Cannabis convictions fall in New Zealand while meth still on the rise

Meth convictions are increasing across the country while cannabis convictions are falling, a new report has revealed. 

Low-level cannabis convictions fell "dramatically" between 2009 and 2015, while methamphetamine convictions have risen since 2014. 

The Drug Foundation's State of the Nation report gives an insight into how New Zealand is dealing with alcohol and other drugs. It shows that while there are some positive signs, there is "room for massive improvement". 

The majority of convictions in New Zealand, 61 percent, are defined as low-level drug convictions. This includes charges for personal use, possession, and use or possession of a drug utensil. 

"Illicit drug convictions are creeping up again after falling for many years, with 5710 people convicted in 2017," Kali Mercier, policy and advocacy manager at the Drug Foundation, said. 

"It's concerning that 61 percent of those convictions were for low-level offences, such as possessing or using drugs. And Māori continue to suffer disproportionate harm both from drugs and our drug laws."

People under the age of 30 make up almost half of those convictions, while 80 percent are men and 41 percent are Māori. 

New Zealand doesn't keep good statistics on methamphetamine use, but it is clear that some locations are worse affected than others, the report says.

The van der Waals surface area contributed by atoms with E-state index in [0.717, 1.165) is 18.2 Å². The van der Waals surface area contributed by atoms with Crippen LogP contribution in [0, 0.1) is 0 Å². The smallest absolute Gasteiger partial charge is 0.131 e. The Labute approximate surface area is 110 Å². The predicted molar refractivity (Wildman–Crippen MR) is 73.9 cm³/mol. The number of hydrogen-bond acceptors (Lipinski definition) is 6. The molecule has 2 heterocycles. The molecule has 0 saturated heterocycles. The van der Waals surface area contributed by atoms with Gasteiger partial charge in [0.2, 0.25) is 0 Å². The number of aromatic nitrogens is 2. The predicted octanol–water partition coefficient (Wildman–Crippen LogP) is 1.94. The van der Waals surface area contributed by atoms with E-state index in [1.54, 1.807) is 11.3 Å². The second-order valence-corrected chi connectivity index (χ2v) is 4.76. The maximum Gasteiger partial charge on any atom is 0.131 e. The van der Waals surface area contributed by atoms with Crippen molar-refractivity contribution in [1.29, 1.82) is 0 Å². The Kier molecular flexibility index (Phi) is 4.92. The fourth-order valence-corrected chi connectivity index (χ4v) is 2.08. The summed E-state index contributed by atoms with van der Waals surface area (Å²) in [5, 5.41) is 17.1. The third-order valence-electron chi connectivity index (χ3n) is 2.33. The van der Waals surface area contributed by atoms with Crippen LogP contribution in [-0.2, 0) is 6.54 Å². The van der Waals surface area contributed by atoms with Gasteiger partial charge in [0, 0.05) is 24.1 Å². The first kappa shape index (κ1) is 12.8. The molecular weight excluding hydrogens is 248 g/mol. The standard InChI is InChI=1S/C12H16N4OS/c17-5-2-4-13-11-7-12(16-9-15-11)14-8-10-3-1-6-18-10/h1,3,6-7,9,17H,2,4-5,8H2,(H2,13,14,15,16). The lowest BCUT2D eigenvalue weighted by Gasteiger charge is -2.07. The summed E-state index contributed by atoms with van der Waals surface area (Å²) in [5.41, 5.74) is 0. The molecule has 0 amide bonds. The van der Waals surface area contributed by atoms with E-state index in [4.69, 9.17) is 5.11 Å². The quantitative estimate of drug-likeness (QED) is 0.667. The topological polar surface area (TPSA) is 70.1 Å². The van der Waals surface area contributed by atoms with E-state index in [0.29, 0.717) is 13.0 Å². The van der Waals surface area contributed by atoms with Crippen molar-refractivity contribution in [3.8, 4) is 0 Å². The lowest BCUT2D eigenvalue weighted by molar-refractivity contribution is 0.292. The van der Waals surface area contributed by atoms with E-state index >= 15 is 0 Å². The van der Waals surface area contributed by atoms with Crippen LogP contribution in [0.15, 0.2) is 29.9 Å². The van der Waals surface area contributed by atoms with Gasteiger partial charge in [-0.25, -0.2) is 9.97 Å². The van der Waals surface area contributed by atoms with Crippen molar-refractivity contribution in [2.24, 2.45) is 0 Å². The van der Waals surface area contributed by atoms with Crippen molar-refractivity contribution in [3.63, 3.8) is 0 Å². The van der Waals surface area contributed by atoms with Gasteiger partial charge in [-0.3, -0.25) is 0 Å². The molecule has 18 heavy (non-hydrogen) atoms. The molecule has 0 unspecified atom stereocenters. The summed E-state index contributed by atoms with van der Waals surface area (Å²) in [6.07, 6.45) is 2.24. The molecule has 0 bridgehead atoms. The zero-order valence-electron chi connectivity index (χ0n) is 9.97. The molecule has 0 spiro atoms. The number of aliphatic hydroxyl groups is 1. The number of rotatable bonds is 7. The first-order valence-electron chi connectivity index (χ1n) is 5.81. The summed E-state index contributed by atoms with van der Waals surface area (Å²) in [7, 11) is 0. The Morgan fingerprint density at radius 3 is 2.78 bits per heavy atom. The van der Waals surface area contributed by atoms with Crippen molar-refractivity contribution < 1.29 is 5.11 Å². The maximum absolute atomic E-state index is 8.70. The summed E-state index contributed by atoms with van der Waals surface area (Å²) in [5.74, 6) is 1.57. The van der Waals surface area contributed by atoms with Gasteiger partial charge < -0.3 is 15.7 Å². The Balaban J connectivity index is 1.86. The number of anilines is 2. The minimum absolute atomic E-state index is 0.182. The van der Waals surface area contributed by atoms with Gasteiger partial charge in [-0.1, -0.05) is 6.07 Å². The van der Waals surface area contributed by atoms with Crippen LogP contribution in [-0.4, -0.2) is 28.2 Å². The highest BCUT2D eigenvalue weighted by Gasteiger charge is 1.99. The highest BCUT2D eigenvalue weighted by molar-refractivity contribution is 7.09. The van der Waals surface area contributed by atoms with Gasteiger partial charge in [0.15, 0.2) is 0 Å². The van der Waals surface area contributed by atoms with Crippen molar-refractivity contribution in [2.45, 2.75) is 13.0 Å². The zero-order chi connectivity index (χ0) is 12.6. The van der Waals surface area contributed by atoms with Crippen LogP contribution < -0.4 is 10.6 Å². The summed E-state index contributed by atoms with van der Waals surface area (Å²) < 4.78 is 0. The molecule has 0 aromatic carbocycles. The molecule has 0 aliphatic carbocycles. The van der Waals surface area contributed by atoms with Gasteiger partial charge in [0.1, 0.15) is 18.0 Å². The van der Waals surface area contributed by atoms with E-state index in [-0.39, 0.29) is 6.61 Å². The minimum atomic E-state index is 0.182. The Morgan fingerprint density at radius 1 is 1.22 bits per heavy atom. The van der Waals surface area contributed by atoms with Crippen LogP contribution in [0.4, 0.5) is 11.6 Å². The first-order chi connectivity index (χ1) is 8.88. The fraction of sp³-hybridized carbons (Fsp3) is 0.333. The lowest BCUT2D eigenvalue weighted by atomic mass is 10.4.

By sampling wastewater, it says police have been able to determine that methamphetamine consumption in Whangārei is two to three times higher than in Christchurch. 

Another area of concern raised in the Drug Foundation's report is synthetics. Over 10 dangerous synthetic cannabinoids have been detected in New Zealand since 2017, it says. 

As many as 50 deaths have been connected with the drugs since mid-2017, and hundreds more people continue to be hospitalised with "severe side effects" such as seizures and overdose. 

Solutions to New Zealand's drug crisis 

The number of drug convictions could soon drop after the Government announced last year that it plans to ease up on people caught with personal possession of illegal substances. 

The Government announced in December that it plans to specify in law that police should not prosecute for possession and personal use where a therapeutic approach would be more beneficial.

Those caught possessing and using drugs will face lighter charges under the Government's proposal. On the flip side, synthetics will now be classified as class A, giving the police more power to crack down on drug makers and dealers.

The Drug Foundation report highlights how fewer people are being diverted from court each year on drug charges, and notes how New Zealand should be utilising the various "therapeutic and alternative responses" to drug use. 

These alternatives include Auckland pilot courts that take 'high-risk' cases where addiction is the root cause of repeated offending; as well as eight Te Pae Oranga iwi community panels operating across the country. 

The report also says the number of people receiving addiction treatment is climbing, with 51,612 people receiving support in 2017. The Drug Foundation wants the Government's treatment budget doubled to eliminate waitlists. 

It notes that New Zealand "needs to fund harm reduction initiatives, including drug checking and drug consumption rooms". 

The Government has made its lighter stance on drugs clear in the past year, by easing up on personal possession and passing a medicinal cannabis bill in December which promises a regulated market as well as a legal defence for users close to death. 

A referendum on legalising recreational cannabis will be held during the elections in 2020, Justice Minister Andrew Little confirmed last month.